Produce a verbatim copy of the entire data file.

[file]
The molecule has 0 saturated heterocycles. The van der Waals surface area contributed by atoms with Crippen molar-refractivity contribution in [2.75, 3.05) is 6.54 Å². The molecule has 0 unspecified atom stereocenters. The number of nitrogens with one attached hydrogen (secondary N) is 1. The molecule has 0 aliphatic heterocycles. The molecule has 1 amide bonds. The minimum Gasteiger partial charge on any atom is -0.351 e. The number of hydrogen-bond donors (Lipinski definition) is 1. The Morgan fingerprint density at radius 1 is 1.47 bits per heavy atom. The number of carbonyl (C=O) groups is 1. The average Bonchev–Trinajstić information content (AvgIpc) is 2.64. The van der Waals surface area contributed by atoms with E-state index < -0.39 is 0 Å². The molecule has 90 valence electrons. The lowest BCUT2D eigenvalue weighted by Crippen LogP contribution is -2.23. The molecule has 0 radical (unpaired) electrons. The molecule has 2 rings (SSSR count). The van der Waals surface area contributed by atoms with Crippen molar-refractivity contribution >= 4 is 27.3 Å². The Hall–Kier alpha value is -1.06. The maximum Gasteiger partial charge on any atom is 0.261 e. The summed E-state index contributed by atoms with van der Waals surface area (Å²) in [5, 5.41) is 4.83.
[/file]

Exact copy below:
The molecule has 0 saturated heterocycles. The van der Waals surface area contributed by atoms with Crippen molar-refractivity contribution in [2.75, 3.05) is 6.54 Å². The molecule has 0 unspecified atom stereocenters. The number of nitrogens with one attached hydrogen (secondary N) is 1. The molecule has 0 aliphatic heterocycles. The molecule has 1 amide bonds. The minimum Gasteiger partial charge on any atom is -0.351 e. The number of hydrogen-bond donors (Lipinski definition) is 1. The Morgan fingerprint density at radius 1 is 1.47 bits per heavy atom. The number of carbonyl (C=O) groups is 1. The average Bonchev–Trinajstić information content (AvgIpc) is 2.64. The van der Waals surface area contributed by atoms with E-state index < -0.39 is 0 Å². The molecule has 90 valence electrons. The lowest BCUT2D eigenvalue weighted by Crippen LogP contribution is -2.23. The molecule has 0 radical (unpaired) electrons. The molecule has 2 rings (SSSR count). The van der Waals surface area contributed by atoms with Crippen molar-refractivity contribution >= 4 is 27.3 Å². The Hall–Kier alpha value is -1.06. The maximum Gasteiger partial charge on any atom is 0.261 e. The summed E-state index contributed by atoms with van der Waals surface area (Å²) in [5, 5.41) is 4.83.